A funny story: I actually knew him, when I lived in Thailand (2003–5). I was given his cell phone number by a mutual film friend. One day I went to visit him at his studio in northern Bangkok. We sat around for a while, talking movies. Finally I asked what he was working on. [Note that this was in 2004, by which point I had seen only his first feature, the brilliant exquisite corpse Mysterious Object at Noon (2000).] He told me that he was finishing a new film, trying to get it ready in time for Cannes. “If we finish in time, we go,” he said. “If not—mai pen rai” (“no worries”).
That film turned out to be Tropical Malady (2004), which went on to win Cannes’s Jury Prize, effectively launching Apichatapong’s career. I’m glad I didn’t distract him overmuch!
Two years later, Apichatapong followed it up with a film some consider even better. (I myself rank them about the same, which is to say that they are both essential masterpieces of contemporary cinema.)
What a surprise to find this up at YouTube! Although less and less surprises me these days.
How to describe Celine and Julie Go Boating, other than “one of the greatest films ever made”?
Two women, Celine and Julie, a magician and a librarian, bond over a shared interest in magic and the occult. Together they discover one of the weirdest haunted houses in all of cinema, a mansion in which a Henry James novel is being eternally reenacted. Celine and Julie can enter the house, which will expel them after a few hours with no memory of what’s going on inside. But when they eat a magic candy, they start to remember what they witnessed…
It’s funny and cool and sexy and more than a little spooky.
It’s inspired in part by Lewis Carroll, and was partial inspiration for Desperately Seeking Susan (1985).
Also, it’s one of the greatest films ever made.
I’ve already written at length about this one, a sci-fi alien-invasion zombie gothic horror movie that lurches crazily between genres and plot points while audaciously justifying excessive, excessive, excessive nudity and poetically innovative special effects—and still finds room to let Patrick Stewart kiss a man. But allow me to write a bit more!
Because although Lifeforce (1985) steals shamelessly from many other films—2001, Alien, Erotic Kill, Planet of the Vampires—there is no other movie like Lifeforce.
So I haven’t seen Mostly Martha since it came out, and I’ll freely admit that on paper, it looks god-awful. A tightly wound German chef, Martha, finds her perfectly-ordered world tipped into chaos when her sister dies, forcing her to take in her niece, Lina; meanwhile, her career is challenged by the hire of a freewheeling Italian chef, Mario. Will the 107-minute run time prove enough for Martha to learn about life and love, and wind up a happy family with Mario and Lina?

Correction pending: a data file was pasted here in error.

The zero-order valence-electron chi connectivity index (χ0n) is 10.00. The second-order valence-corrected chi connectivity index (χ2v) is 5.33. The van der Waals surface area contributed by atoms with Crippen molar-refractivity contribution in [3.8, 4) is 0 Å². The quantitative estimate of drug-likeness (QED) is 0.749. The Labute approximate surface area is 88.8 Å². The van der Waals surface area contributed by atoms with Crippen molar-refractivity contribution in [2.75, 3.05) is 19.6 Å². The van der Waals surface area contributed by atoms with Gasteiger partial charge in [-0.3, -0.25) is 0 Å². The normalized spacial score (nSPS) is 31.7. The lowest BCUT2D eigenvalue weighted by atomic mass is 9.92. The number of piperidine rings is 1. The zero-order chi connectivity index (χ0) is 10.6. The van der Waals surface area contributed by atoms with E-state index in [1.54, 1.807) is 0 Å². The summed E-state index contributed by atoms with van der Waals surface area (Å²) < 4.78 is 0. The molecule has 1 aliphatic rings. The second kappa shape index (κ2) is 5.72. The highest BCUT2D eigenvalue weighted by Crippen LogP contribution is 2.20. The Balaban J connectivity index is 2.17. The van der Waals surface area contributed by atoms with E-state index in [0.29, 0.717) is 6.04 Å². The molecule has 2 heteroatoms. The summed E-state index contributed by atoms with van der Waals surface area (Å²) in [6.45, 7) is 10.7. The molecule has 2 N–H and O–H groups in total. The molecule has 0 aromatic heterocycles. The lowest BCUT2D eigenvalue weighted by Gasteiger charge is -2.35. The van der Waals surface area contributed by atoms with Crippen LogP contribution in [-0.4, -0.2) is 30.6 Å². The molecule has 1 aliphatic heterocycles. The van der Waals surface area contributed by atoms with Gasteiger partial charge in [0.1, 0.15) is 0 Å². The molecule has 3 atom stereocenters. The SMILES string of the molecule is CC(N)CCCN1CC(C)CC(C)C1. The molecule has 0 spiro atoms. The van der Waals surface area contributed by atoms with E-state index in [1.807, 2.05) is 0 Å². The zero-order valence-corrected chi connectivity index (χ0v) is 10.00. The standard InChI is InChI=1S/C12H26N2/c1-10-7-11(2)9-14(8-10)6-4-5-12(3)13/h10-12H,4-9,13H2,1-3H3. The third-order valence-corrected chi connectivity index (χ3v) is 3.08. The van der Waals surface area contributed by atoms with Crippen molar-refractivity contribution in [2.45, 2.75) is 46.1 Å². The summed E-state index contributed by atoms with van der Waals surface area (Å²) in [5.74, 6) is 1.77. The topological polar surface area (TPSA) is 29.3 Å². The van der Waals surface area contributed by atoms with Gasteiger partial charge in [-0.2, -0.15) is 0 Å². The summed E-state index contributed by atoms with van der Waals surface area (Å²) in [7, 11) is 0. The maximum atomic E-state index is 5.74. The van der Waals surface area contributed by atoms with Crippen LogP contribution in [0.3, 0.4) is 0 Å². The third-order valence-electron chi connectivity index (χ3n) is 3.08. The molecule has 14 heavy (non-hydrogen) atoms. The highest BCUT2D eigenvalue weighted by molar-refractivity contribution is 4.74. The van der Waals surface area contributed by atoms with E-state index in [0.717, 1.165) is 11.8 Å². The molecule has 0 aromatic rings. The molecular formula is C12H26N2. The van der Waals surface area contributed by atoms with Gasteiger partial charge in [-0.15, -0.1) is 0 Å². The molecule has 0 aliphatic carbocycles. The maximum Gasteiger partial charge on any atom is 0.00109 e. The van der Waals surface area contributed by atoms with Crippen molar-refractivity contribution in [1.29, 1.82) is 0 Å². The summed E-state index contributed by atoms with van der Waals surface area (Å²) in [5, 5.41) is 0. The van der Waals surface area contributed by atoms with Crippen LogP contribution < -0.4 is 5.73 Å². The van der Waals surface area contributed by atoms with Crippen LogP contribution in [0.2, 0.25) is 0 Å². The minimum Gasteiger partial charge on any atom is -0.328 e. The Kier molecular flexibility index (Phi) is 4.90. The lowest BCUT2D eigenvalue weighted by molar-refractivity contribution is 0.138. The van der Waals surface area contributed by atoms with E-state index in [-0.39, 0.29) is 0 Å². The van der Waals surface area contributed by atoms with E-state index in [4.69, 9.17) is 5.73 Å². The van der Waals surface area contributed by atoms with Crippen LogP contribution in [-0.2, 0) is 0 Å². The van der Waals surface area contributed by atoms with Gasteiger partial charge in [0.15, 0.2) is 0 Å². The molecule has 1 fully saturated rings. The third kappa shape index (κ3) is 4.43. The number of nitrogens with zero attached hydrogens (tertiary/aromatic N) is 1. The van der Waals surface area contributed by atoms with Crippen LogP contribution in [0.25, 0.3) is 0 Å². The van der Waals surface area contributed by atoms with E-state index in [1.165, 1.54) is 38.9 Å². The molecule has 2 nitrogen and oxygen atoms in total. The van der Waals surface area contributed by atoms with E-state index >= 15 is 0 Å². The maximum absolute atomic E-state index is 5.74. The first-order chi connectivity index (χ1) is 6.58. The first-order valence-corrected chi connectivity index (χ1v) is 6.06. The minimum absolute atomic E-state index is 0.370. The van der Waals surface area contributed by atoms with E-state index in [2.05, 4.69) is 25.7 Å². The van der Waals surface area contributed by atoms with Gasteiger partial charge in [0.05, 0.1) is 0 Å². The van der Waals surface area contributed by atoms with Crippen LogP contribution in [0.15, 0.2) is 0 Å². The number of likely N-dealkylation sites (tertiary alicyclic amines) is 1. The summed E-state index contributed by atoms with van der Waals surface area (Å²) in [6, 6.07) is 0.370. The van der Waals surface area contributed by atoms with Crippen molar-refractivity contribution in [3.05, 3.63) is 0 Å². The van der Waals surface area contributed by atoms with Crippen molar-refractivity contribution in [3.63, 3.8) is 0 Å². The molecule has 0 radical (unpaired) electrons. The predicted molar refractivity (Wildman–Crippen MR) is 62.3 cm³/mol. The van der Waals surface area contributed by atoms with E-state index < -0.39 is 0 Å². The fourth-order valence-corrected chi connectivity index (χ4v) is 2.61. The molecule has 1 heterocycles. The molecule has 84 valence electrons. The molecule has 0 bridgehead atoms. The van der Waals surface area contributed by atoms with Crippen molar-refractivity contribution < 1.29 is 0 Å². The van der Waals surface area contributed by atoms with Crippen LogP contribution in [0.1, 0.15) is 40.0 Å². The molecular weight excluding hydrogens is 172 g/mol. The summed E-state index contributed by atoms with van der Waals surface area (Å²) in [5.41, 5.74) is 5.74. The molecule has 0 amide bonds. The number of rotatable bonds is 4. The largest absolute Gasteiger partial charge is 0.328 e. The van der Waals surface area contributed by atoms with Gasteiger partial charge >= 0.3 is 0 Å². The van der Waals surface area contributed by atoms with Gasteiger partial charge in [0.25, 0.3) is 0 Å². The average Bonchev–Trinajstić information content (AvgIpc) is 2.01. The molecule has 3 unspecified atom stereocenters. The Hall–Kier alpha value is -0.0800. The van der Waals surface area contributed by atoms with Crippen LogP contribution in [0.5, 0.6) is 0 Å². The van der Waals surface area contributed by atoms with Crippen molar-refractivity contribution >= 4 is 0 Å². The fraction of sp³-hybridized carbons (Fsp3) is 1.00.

Of course. But it’s all in how one tells it …
Little Murders is one of the greatest films of the 1970s—nay, of all time!—and anyone who doesn’t watch it is a scoundrel.
“What’s it about?” you ask. Warily.
Sadly, rumors persist that Elaine May wasn’t a good director. Sure, she wasn’t particularly skilled at finishing her films on time, or within their assigned budgets—but she delivered sheer genius every time she stepped behind the camera. Of course, it’s difficult to appreciate that now, since she’s been so unfairly served by video: only Mikey and Nicky (1976) is available on DVD. (It’s outrageous that The Heartbreak Kid, 1972, has never been released—especially after that god-awful remake—although one can sometimes find it streaming at Netflix.)
Hence, we must rely on YouTube. After the jump awaits May’s first feature, A New Leaf (1971), an wonderful, ultra-dark comedy starring both her and Walter Matthau. (Briefly: Matthau plays a spoiled brat who, having exhausted his inheritance, resolves to marry the wealthy May, then murder her.)
Most of this site’s readers are no doubt busy with AWP, but I’ll still throw up a film to watch. And it’ll be something literary:
Earlier this week, I posted about Hail the New Puritan, one of my favorite films from 1986. Sadly, the full movie isn’t up at YouTube (although you can find clips there, and the full thing elsewhere if you poke around—and if you’re in Chicago and want to see it, CALL ME!). So here’s another favorite music film from that year, of Swans in concert …
John recently stripped this site of its “Features” tab, where I was steadily and secretly stockpiling links to feature films that are up in their entirety at YouTube. So maybe I’ll just start embedding them on the main page? One every Friday?
This week’s film will be:
Here, as promised, is a chart detailing where every version of every Smiths song ended up (in regards to official releases).
Greetings once again! Since we’re doing this, we may as well be thorough. There are a bunch of Smiths songs (and versions of Smiths songs) that were never included on any of their official records (The Smiths; Hatful of Hollow; Meat Is Murder; The Queen Is Dead; Strangeways, Here We Come; Louder Than Bombs; Singles). Today I thought we could listen to them, see if any are worth our attention…